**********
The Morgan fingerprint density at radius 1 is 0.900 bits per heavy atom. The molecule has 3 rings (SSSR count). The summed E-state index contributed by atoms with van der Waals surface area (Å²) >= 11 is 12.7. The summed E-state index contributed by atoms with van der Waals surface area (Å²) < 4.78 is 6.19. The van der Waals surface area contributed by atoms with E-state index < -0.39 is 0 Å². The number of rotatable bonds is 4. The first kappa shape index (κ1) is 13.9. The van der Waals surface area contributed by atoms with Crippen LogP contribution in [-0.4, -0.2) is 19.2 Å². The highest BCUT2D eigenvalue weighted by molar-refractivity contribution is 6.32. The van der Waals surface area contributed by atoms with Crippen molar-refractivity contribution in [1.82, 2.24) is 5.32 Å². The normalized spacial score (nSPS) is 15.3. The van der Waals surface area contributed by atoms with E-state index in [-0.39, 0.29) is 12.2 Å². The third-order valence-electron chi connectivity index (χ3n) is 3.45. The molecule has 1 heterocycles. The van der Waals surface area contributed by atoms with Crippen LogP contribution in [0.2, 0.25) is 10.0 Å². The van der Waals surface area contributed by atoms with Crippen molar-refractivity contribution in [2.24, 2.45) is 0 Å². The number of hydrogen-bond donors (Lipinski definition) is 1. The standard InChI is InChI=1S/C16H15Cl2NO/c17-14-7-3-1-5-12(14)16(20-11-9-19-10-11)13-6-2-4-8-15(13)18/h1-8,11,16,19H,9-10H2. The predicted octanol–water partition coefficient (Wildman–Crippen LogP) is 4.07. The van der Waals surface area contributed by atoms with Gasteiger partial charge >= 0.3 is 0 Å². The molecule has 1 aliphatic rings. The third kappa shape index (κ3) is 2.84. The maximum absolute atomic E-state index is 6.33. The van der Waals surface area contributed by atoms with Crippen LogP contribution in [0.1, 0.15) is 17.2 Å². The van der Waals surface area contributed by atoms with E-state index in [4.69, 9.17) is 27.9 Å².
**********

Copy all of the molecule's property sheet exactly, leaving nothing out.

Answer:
The Morgan fingerprint density at radius 1 is 0.900 bits per heavy atom. The molecule has 3 rings (SSSR count). The summed E-state index contributed by atoms with van der Waals surface area (Å²) >= 11 is 12.7. The summed E-state index contributed by atoms with van der Waals surface area (Å²) < 4.78 is 6.19. The van der Waals surface area contributed by atoms with E-state index < -0.39 is 0 Å². The number of rotatable bonds is 4. The first kappa shape index (κ1) is 13.9. The van der Waals surface area contributed by atoms with Crippen LogP contribution in [-0.4, -0.2) is 19.2 Å². The highest BCUT2D eigenvalue weighted by molar-refractivity contribution is 6.32. The van der Waals surface area contributed by atoms with Crippen molar-refractivity contribution in [1.82, 2.24) is 5.32 Å². The normalized spacial score (nSPS) is 15.3. The van der Waals surface area contributed by atoms with E-state index in [-0.39, 0.29) is 12.2 Å². The third-order valence-electron chi connectivity index (χ3n) is 3.45. The molecule has 1 heterocycles. The van der Waals surface area contributed by atoms with Crippen LogP contribution in [0.2, 0.25) is 10.0 Å². The van der Waals surface area contributed by atoms with Crippen molar-refractivity contribution in [2.24, 2.45) is 0 Å². The number of hydrogen-bond donors (Lipinski definition) is 1. The standard InChI is InChI=1S/C16H15Cl2NO/c17-14-7-3-1-5-12(14)16(20-11-9-19-10-11)13-6-2-4-8-15(13)18/h1-8,11,16,19H,9-10H2. The predicted octanol–water partition coefficient (Wildman–Crippen LogP) is 4.07. The van der Waals surface area contributed by atoms with Gasteiger partial charge >= 0.3 is 0 Å². The molecule has 1 aliphatic rings. The third kappa shape index (κ3) is 2.84. The maximum absolute atomic E-state index is 6.33. The van der Waals surface area contributed by atoms with Crippen LogP contribution in [0.1, 0.15) is 17.2 Å². The van der Waals surface area contributed by atoms with E-state index in [4.69, 9.17) is 27.9 Å².